A message from RCM Capital Management's Sara Hibbs:
While the prospect of lower interest rates has supported equity markets so far this year, volatility may pick up as earnings estimates are revised down.
The 1Q 2023 earnings season is underway, with the large U.S. banks releasing results last Friday. Current analyst estimates are tracking operating earnings per share (EPS) of $49.54 ($39.73 ex-financials), representing y/y growth of 0.4% and a q/q decline of 1.6%. This estimate reflects slowing demand offsetting the benefits of easing macro headwinds. Despite improved global supply chains and moderating cost pressures, increased recession risk and weak consumer sentiment weighed on demand, and a persistently strong dollar likely limited foreign sales.
At the sector level, these estimates suggest a change in leadership. The boost from the energy sector looks set to fade due to normalizing commodity prices. The current estimate of 7.6% y/y earnings growth for the sector represents a sharp deceleration compared to recent quarters. In other cyclical sectors, materials earnings will likely contract, while resilient demand for air travel and commercial services should support industrials.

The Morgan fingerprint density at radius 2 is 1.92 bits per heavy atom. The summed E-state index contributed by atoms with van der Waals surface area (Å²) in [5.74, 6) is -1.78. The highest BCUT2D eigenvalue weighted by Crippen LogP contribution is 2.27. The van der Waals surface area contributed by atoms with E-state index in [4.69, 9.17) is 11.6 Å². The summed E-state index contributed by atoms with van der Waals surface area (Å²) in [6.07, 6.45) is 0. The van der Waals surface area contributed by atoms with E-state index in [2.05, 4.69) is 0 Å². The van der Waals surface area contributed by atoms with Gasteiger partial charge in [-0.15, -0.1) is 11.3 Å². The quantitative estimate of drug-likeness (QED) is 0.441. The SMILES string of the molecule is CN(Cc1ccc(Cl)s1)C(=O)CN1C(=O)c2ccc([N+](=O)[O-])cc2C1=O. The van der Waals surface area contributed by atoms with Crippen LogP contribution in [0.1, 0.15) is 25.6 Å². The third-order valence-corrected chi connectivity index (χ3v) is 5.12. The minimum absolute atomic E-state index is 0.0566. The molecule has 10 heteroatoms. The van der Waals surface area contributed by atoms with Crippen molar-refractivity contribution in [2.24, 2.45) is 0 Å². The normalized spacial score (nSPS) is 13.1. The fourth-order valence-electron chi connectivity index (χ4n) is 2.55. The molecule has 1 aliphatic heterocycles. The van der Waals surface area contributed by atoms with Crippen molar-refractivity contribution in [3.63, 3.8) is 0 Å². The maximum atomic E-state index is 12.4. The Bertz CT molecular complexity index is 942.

The tide may also turn for financials, as moderating loan loss provisions should contribute to positive earnings growth. That said, slowing loan growth, moderating net interest margins and weak M&A activity remain headwinds. The growth sectors are facing headwinds of their own, as falling hardware demand and less advertising and discretionary spending should weigh on information technology and communication services, respectively. Lastly, persistent demand for services and core goods should support both consumer sectors, with consumer discretionary specifically benefiting from China’s reopening as well as strength in travel and lodging.
As the U.S. economy appears to be edging closer to a recession, current earnings estimates remain too high. While the prospect of lower interest rates has supported equity markets so far this year, volatility may pick up as earnings estimates are revised down.
Source: Standard & Poor's, J.P. Morgan Asset Management.